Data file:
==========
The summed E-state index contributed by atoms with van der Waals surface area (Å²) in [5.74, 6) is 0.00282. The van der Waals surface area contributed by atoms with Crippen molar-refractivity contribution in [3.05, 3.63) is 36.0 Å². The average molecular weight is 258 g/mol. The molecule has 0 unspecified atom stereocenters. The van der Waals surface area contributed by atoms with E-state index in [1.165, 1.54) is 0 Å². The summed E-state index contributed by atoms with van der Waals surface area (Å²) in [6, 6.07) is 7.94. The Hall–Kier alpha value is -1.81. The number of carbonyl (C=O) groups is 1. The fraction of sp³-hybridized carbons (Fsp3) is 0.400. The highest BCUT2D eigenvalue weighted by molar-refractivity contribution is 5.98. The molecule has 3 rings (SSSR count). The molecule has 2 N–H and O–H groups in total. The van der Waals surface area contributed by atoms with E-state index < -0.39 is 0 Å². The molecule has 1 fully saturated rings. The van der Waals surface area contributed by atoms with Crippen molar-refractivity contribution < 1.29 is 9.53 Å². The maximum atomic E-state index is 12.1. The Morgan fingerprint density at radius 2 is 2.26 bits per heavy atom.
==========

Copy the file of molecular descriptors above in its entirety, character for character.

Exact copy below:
The summed E-state index contributed by atoms with van der Waals surface area (Å²) in [5.74, 6) is 0.00282. The van der Waals surface area contributed by atoms with Crippen molar-refractivity contribution in [3.05, 3.63) is 36.0 Å². The average molecular weight is 258 g/mol. The molecule has 0 unspecified atom stereocenters. The van der Waals surface area contributed by atoms with E-state index in [1.165, 1.54) is 0 Å². The summed E-state index contributed by atoms with van der Waals surface area (Å²) in [6, 6.07) is 7.94. The Hall–Kier alpha value is -1.81. The number of carbonyl (C=O) groups is 1. The fraction of sp³-hybridized carbons (Fsp3) is 0.400. The highest BCUT2D eigenvalue weighted by molar-refractivity contribution is 5.98. The molecule has 3 rings (SSSR count). The molecule has 2 N–H and O–H groups in total. The van der Waals surface area contributed by atoms with E-state index < -0.39 is 0 Å². The molecule has 1 fully saturated rings. The van der Waals surface area contributed by atoms with Crippen molar-refractivity contribution < 1.29 is 9.53 Å². The maximum atomic E-state index is 12.1. The Morgan fingerprint density at radius 2 is 2.26 bits per heavy atom.